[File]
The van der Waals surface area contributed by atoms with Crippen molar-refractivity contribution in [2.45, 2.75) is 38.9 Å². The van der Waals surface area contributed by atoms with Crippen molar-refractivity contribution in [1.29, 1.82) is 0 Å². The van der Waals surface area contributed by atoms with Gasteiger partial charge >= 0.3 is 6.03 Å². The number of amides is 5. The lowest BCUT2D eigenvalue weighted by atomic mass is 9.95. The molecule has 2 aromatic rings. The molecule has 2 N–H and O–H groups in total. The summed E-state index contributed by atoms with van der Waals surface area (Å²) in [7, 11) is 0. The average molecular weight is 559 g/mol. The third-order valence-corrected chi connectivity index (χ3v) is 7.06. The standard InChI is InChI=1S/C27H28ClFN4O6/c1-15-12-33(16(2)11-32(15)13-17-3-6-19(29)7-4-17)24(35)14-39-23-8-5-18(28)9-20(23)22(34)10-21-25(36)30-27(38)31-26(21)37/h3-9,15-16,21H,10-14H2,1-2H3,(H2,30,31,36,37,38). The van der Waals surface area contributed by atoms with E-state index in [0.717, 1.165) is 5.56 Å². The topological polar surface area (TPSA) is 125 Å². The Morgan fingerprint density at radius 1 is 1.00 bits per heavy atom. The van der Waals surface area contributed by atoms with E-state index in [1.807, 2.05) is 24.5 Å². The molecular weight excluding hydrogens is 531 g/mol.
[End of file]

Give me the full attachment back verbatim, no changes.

The van der Waals surface area contributed by atoms with Crippen molar-refractivity contribution in [2.45, 2.75) is 38.9 Å². The van der Waals surface area contributed by atoms with Crippen molar-refractivity contribution in [1.29, 1.82) is 0 Å². The van der Waals surface area contributed by atoms with Gasteiger partial charge >= 0.3 is 6.03 Å². The number of amides is 5. The lowest BCUT2D eigenvalue weighted by atomic mass is 9.95. The molecule has 2 aromatic rings. The molecule has 2 N–H and O–H groups in total. The summed E-state index contributed by atoms with van der Waals surface area (Å²) in [7, 11) is 0. The average molecular weight is 559 g/mol. The third-order valence-corrected chi connectivity index (χ3v) is 7.06. The standard InChI is InChI=1S/C27H28ClFN4O6/c1-15-12-33(16(2)11-32(15)13-17-3-6-19(29)7-4-17)24(35)14-39-23-8-5-18(28)9-20(23)22(34)10-21-25(36)30-27(38)31-26(21)37/h3-9,15-16,21H,10-14H2,1-2H3,(H2,30,31,36,37,38). The van der Waals surface area contributed by atoms with E-state index in [0.717, 1.165) is 5.56 Å². The topological polar surface area (TPSA) is 125 Å². The Morgan fingerprint density at radius 1 is 1.00 bits per heavy atom. The van der Waals surface area contributed by atoms with E-state index in [1.807, 2.05) is 24.5 Å². The molecular weight excluding hydrogens is 531 g/mol.